I've kinda been mass-producing rank and file but I do need some heroes (LOTR does hinge around them, after all). Usually I spend more time on them but they are strictly to tabletop standard as I get tired easily.

I got these 10+ years ago; they're the original 2001-2005 sculpts. While Grisnakh (far right) is recognisable from the movies (as the one who chased Merry & Pippin into the woods and got stomped by Treebeard) I needed a quick google to find Gorbag and Shagrat and a banner bearer. They are all minor ~50 point heroes.

I needed the collector's guide to identify a few here. While Elrond, Galadriel (in blue, not white, as I hate painting bright whites) and Haldir aligned with their movie versions, I didn't recognise Legolas' dad (Thranduil, far left) and neither Gil-Galad or Glorfindel (top right and bottom right respectively). One of the elves is just a standard metal warrior who I gave a red cape and made a captain.

The elf heroes are some big hitters (in the 160-170pts range). To give you an idea of scale, a normal orc is 5pts. From memory, Glorfindel is a monster in CQC, easily soloing ringwraiths and capable of going toe to toe with balrogs. Why the heck he wasn't invited as part of the Fellowship is beyond me. I kinda wonder how the movies would have went if he was included. Gandalf wouldn't have taken the high dive in Moria, for starters.

I've got a few Faramirs - foot, mounted, and in ranger guise. I have one of his ranger sidekicks - Damrod? - along with Denethor and a captain and some bannermen.

I'm reading Two Towers to my daughter and she was very excited to see Galadriel. Her complaint about my wargames is there's never enough 'girl' fighters. Actually if anyone knows of any good sensible-sized female heads I'd like to know, as some of my modern special forces have had head swaps to turn them into girls and I'm running low.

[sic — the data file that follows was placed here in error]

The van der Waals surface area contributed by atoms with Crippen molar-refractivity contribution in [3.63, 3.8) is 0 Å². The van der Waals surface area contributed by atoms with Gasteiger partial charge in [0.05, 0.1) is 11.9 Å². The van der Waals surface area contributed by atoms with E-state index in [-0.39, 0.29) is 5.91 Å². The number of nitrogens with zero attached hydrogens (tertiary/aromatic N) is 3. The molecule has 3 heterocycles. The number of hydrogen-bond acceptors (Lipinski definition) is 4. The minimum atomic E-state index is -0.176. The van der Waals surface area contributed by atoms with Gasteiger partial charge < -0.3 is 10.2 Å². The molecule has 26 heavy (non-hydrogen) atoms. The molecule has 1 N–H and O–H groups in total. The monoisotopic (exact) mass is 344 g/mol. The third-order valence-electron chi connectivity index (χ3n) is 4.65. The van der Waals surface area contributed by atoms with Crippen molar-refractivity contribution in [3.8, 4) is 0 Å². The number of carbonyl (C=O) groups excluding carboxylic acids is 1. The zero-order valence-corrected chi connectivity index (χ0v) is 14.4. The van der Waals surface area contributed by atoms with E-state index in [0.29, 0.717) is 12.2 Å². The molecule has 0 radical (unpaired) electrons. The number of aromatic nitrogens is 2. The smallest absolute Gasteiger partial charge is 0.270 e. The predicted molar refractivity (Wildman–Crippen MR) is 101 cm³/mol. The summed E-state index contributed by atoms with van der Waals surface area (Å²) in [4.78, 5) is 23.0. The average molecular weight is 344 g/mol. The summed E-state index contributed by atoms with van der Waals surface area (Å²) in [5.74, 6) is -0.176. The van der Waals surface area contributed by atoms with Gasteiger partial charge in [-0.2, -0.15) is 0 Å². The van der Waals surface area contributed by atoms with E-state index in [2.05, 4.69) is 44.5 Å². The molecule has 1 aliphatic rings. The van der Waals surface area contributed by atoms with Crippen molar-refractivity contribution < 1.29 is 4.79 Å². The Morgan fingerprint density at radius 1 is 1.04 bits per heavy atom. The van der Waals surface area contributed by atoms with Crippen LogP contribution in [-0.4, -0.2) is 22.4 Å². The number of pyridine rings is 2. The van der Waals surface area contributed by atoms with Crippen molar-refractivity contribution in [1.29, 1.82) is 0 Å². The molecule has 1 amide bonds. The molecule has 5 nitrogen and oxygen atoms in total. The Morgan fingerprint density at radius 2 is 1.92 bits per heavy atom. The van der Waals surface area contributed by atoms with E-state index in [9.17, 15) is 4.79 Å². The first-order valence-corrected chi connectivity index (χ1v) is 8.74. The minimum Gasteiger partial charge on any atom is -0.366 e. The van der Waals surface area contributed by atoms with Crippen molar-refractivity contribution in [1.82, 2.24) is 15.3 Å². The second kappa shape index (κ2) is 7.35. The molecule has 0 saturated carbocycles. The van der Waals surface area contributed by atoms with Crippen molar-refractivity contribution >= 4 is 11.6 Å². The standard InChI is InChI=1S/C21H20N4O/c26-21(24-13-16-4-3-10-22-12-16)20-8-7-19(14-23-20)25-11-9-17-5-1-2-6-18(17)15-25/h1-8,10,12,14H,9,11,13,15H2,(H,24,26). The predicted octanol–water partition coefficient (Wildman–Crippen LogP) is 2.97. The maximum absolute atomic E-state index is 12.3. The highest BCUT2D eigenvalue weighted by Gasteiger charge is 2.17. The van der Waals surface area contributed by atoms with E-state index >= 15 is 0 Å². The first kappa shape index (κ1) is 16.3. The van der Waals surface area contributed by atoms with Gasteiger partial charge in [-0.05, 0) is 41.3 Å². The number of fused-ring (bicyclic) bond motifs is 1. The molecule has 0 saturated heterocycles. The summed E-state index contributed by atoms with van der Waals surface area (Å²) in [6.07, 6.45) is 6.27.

My 8-year daughter took this shot, posed as she decided Galadriel was the most important character.

She also correctly identified Denethor as ranking leader of Gondor and asked if both her photos could be included on 'your internet thing.'  She has offered to take over photography for the blog if she gets to 'set them up' and pose them into dioramas.

Anyway, these heroes were not done to my usual hero standard, but they are functional and table-ready. My main aim is to clear out my 500+ strong LOTR pile, which has intimidated me for about 10 years. With 171 models completed this month, most of which are LOTR, I'm now past halfway - probably 2/3rds done.

Gondor is now joins Isengard, Elves, Moria, and Dwarves in the 'battle-ready' pile. Mordor is also good to go, but I feel like I should do something about the 60 or so cannonfodder orcs I have 'spare.' 

Only Easterlings and the intimidatingly-numerous Rohan remain as part of the 'empire of undercoat', and I'm quite excited about the former. 

As usual, this post is just to track progress and inspire other 'average' painters. Often blogs have flawlessly painted minis, crafted over many hours and countless coats and layers. I actually find them intimidating rather than inspirational. I like to represent the 'rest of us' - the time-poor dads for whom the undercoat-wash-highlight is the pinnacle of artistic achievement.

Friday, 21 January 2022

LOTR: SBG - Gondor

I've been sick off and on (not COVID, but some other mystery fever which seems to randomly lay me out every second day) but I've actually found mini painting the one thing I can do with little mental effort. Or when listening to hours-long working-from-home briefings (it's like a podcast, only less exciting).

Anyway, I finished off most of my Gondor forces as they didn't require much mental effort. Black and silver, yay!

 Combined with 24 rank and file I did the other day, I've got about ~60 Gondor troops. This is typical of each of my LOTR factions as 50-60 is the upper end of the amount of minis the LOTR rules can handle in a single battle.